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2019 Annual Meeting wishes

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ComfortMyPeople -
TrueTomHarley -

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12 minutes ago, James Thomas Rook Jr. said:

the 17 times I have been in the "little back room

Did any of those result in a disfellowshipping? I only ask, because if they didn't, then you must have been right all along 😀

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On 9/29/2019 at 6:45 AM, TrueTomHarley said:

rhinoceros at the zoo that stomped over that child, as though that, too, was a sign of the last days, and get everyone going again.

Some are even more direct. One brother mentioned a tragedy where 3 children got accidentally run over by a woman driver, and said it IS the sign of the last days. (He was being serious).

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I have never been disfellowshipped for wearing a beard, but I have been disallowed  being able to Witness with the other Brothers, and sent home!

That broke my heart and I have permanent heartbreak over THAT one.

ONE congregation I was in, in Pennsylvania, near Amish country, accepted me with my beard, and gave me a letter of recommendation to work on the Bethel Construction, in Lima Peru, which I did all at my own expense.

At the AIRPORT in Miami, waiting to the Peruvian Aircraft from Fawcett Airlines to go to Lima, Peru, three Elders "jumped me", and tried to get me to shave off my beard.

I refused.  There was nothing they could do, because I had my letter of recommendation in my pocket from my home congregation.  They did try to isolate me from any after work social functions, and were in some cases successful.

I came up behind two elders, sitting on a pile of bricks at the construction site, as they said, facing the other way " ... there must be some way we can get Rook off this project !"

I stuck my head between them, with my brown beaver felt cowboy hat and said "Hi, Brothers!"

That was fun!

I was never disfellowshipped for wearing a beard, although it irritated the pure hell out of them that they could not do it, the whole time I was there.

However, Donald Burt, the Branch Overseer, asked me to stay at Bethel as part of the Bethel Family, but I had already made a commitment for a job back in the USA.

I returned ..... with my beard.

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3 hours ago, Matthew9969 said:

If I was still in I would ask them to bring back the hoagies and pudding cups.

I did oversee the food line for a time. One of the prepackaged items was “a pasta salad.”

Way back then, without any inkling as to what I would be doing today, I used to refer to them as “apostasy salads.”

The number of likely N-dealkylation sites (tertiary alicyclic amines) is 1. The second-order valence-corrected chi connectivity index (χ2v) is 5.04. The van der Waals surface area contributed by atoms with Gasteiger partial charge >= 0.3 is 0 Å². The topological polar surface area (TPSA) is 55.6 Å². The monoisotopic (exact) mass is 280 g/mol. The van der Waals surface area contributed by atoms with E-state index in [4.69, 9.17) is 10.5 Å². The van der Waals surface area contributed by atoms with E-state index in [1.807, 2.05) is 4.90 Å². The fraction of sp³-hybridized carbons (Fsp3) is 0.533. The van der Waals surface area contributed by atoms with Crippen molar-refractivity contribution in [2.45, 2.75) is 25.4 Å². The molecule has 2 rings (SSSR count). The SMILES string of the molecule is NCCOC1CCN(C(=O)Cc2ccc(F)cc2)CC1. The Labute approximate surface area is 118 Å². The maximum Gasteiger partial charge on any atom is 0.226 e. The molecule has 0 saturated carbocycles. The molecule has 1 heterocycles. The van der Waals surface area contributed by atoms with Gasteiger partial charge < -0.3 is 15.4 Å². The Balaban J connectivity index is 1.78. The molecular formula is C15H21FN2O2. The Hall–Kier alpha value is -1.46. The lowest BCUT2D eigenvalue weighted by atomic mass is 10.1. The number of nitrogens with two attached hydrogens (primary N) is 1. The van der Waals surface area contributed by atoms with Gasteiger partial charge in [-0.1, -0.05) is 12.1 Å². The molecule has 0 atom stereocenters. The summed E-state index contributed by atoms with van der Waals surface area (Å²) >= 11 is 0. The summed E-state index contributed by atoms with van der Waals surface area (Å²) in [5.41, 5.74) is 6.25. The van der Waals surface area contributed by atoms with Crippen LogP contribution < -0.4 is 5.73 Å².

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Even the ability to attend a foreign or international assembly can be used as a showy display of one's means of life.  People are borrowing heavily in order to attend these assemblies.  

I agree  with the suggestion that they can be linked up and we get some of them in our Kingdom Halls. We already do that for some of the "Zone"  Representative visits.

Agree with most of the points about pioneering.  After being around for a good few decades I am convinced that these ones feel they are better than others.  The culture around it produces these superior feelings. They forget about the real meaning of what Jesus said about the widow's might. It takes real sacrifice and coordination to get out for even a few hours,  and only God and Jesus can see that, like how he saw the widow's efforts.  I go out because I love the people, and no one has to tell me to go out, or to make a return visit.  Comfort was very brave to write out these things, but if it is God's will, it will change but not all at once.  Keep working, watching and praying.

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2 hours ago, Melinda Mills said:

The culture around it produces these superior feelings. They forget about the real meaning of what Jesus said about the widow's mite. 

It can happen. But there is constant counsel for it not to happen—continual counsel that pioneers not exalt themselves about others. Some do—I have seen it—but most do not. And sometimes merely acknowledging that one has taken the Nazarite vow comes across to others as acting superior, even though that is neither the intention nor motive. Some things are a matter of perception.

I don’t like everything about it. But there is the old saw about “going out in service just enough to hate it.” I think the intent is to help publishers get over that hump.